Saddle Creek signs Black Belt Eagle Scout; Fable of the Reconstruction (in the column); Quintron & Miss Pussycat tonight…

Rusty Lord at O’Leaver’s, June 23, 2017. They play tonight at O’Leaver’s.

by Tim McMahan,

The New Era at Saddle Creek Records continues with yesterday’s announcement that the label signed Portland’s Black Belt Eagle Scout.

The project is headed by singer/songwriter Katherine Paul, who “grew up in a small Indian reservation, the Swinomish Indian Tribal Community, surrounded by family focused on native drumming, singing, and arts,” according to the Creek press release.

Her Saddle Creek debut, Mother of My Children, is actually a re-release of an album that came out a year ago. Maybe you caught BBES when they opened for Built to Spill earlier this year? That was around the time when Saddle Creek was considering the band (or so they said. Maybe they’d already made a decision). At the time Mother of My Children was already in Spotify, and I can attest that it’s pretty tasty (It has since been pulled from Spotify, durn).

Anyway, the re-release comes out Sept. 14 and you can pre-order it here.

So let’s see, last month Saddle Creek signed Tomberline; then there’s Young Jesus and Stef Chura signed late last year, not to mention a new Sam Evian album that came out June 1. Holy smokes, what’s next? Saddle Creek is really making year 25 count.

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I may have gotten too clever for my own good with the title of this month’s Over the Edge column: Fable of the Reconstruction. While those of you who followed indie music back in the day will immediately recognize it as a reference to the 1985 album Fables of the Reconstruction, it has nothing to do with R.E.M. Rather, it’s a look at a post-Trump America. It’s never too soon to dream (All it’ll take is for you to get off your ass and vote). You can read online right here or in its printed July issue, on newsstands now.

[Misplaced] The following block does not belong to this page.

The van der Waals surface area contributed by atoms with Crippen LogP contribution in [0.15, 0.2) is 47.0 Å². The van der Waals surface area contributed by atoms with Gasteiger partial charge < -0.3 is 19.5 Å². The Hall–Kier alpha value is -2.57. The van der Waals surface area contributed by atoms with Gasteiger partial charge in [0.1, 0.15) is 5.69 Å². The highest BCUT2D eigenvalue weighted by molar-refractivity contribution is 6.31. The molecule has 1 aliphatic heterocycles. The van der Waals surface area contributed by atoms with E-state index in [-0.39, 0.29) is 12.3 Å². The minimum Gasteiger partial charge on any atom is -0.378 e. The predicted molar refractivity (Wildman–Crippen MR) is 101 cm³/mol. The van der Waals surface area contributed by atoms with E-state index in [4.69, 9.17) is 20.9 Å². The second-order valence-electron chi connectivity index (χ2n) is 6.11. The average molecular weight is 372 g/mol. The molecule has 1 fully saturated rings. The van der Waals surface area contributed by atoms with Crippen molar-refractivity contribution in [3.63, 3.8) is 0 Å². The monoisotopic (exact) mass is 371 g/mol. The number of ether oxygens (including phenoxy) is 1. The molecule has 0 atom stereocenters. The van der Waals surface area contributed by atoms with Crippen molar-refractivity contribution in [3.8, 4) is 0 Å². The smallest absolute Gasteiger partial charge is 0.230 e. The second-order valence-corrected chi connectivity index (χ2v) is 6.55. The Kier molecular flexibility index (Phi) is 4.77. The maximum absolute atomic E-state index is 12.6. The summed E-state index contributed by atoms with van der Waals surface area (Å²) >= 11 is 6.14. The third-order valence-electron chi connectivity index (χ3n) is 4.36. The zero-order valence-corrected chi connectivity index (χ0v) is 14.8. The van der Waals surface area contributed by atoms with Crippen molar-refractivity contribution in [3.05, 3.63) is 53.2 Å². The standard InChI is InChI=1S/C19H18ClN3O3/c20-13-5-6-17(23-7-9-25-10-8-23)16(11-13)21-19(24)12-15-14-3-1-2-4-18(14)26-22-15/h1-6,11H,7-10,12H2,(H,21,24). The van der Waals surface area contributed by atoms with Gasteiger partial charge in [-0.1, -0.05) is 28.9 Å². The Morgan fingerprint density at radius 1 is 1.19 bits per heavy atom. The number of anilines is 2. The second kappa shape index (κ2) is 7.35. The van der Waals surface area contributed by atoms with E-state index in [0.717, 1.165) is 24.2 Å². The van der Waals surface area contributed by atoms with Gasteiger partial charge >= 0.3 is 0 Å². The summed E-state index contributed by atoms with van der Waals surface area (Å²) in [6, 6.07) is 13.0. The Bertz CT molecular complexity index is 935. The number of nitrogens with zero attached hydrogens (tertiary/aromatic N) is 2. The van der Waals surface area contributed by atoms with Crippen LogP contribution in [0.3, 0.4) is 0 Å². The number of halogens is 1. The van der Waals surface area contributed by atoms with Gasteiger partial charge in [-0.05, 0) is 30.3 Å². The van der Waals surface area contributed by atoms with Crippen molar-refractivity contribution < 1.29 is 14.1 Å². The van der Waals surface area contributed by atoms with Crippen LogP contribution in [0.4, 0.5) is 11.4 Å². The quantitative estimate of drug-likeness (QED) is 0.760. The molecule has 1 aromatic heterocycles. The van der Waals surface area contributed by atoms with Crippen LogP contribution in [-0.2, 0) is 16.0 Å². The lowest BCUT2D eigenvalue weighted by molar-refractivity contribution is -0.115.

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Tonight at fabulous O’Leaver’s it’s the return of Quintron & Miss Pussycat. From the Prospect New Orleans website:

Quintron has been making genre-defying noise, soundscape, and house rocking dance music in New Orleans for over 20 years. The majority of his fifteen full-length albums, many created with artist / puppeteer Panacea Theriac (aka Miss Pussycat), have the psychedelic soul of New Orleans party jams as filtered through tough distorted organs and a junk heap of self-made electronic instruments.

Rusty Lord opens (replacing Sucettes). $10, 9 p.m.

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Read Tim McMahan’s blog daily at — an online music magazine that includes feature interviews, reviews and news. The focus is on the national indie music scene with a special emphasis on the best original bands in the Omaha area. Copyright © 2018 Tim McMahan. All rights reserved.

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